Brinjals are better and tastier when cooked and eaten fresh. There are a few more things to consider while picking the veggie.

Things To Consider While Choosing Eggplant

Choose fresh eggplants as stale ones may ruin your meal.

  • Take the small eggplant as they are tastier and fresh. Mature ones turn bitter.
  • The skin should be smooth and shiny.
  • Avoid the ones that have cuts, blemishes, shriveling, wrinkles or uneven color.
  • When you press the vegetable, if it forms depression, it means the eggplant is not fresh.
  • The stem should be bright green and firm.
  • Wash them thoroughly before you cook to avoid bacteria or parasites that may reside on the surface.
  • Cook the vegetable thoroughly as undercooked brinjal could lead to digestive problems.

Eggplant is one vegetable that can be cooked in multiple ways.

Ways To Include Eggplant In Your Pregnancy Diet

When eggplant is cooked properly, it could be really palatable. You can add it to your diet in many ways.

  • Stuff the brinjal with your favorite puree to make a curry, and eat with rice.
  • Stir fry along with other vegetables.
  • Cook as a filling for a sandwich.
  • Roast, peel, and serve over pasta or bread.
  • Bake and serve with other vegetables.
  • Make pickle or add to soups.

[ Read: Eating Cabbage During Pregnancy ]

Fresh and tender brinjals are mouth-wateringly tasty and can be cooked in several ways. Medical experts do not suggest you avoid the vegetable during pregnancy, but it is good to eat it in moderate amounts to prevent any adverse effects.

Do you like eating eggplant? Leave your opinion in the comments section below.

References:

1. Eggplant, exotic in taste, appearance and history; University of Arkansas Division of Agriculture Cooperative Extension Service
2. Sreetama Chakrabarti and Abhik Chakrabarti; Food taboos in pregnancy and early lactation among women living in a rural area of West Bengal; J Family Med Prim Care (2019)
3. Eggplant, raw; Basic Report; USDA
4. Folate; The National Acadamies Press
5. National guidelines for diagnosis & management of gestational diabetes mellitus; Maternal Health Division | Ministry of Health and Family Welfare (2014)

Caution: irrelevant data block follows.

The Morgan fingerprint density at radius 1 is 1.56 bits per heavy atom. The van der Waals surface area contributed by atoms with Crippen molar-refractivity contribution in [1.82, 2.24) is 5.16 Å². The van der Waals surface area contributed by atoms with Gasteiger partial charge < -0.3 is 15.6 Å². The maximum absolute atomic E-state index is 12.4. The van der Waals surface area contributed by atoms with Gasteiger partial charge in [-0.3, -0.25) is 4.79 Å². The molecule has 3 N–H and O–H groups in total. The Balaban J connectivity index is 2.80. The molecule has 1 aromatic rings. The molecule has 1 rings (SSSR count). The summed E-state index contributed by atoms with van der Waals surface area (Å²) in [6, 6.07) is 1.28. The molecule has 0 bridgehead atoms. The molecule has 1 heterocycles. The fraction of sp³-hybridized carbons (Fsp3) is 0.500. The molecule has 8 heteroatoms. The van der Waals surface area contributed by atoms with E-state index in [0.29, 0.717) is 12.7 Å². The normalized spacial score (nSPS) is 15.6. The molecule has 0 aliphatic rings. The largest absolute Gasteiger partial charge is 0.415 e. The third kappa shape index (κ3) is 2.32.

6. Eggplant; The Department of Health & Human Services, State Government of Victoria, Australia
7. Elyse Cloeter; 4 ways fiber benefits your health; The University of Michigan School of Public Health (2017)
8. Noda Y et al.; Antioxidant activity of nasunin, an anthocyanin in eggplant; Res Commun Mol Pathol Pharmacol (1998)
9. Planting eggplant and growing tips; University of Montevallo
10. Jorge PA et al.; Effect of eggplant on plasma lipid levels, lipidic peroxidation and reversion of endothelial dysfunction in experimental hypercholesterolemia; Arq Bras Cardiol (1998)
11. Beating high blood pressure with food; Harvard Health Publishing
12. Excellent reasons to eat eggplant; North Carolina Cooperative Extension
13. Bheemanapalli N Harish Babu and Yeldur P Venkatesh; Clinico-immunological analysis of eggplant (solanum melongena) allergy indicates preponderance of allergens in the peel; World Allergy Organ J (2009)

 

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Rebecca Malachi

She is a Biotechnologist with a proficiency in areas of genetics, immunology, microbiology, bio-engineering, chemical engineering, medicine, pharmaceuticals to name a few. Her expertise in these fields has greatly assisted her in writing medical and life science articles. With 8+ years of work experience in writing for health and wellness, she is now a full-time contributor for Momjunction.com. She is passionate about giving research-based information to readers in need. Apart from writing, she is a foodie, loves travel, fond of gospel music and enjoys observing nature in silence. Know more about her at: linkedin.com/in/kothapalli-rebecca-35881628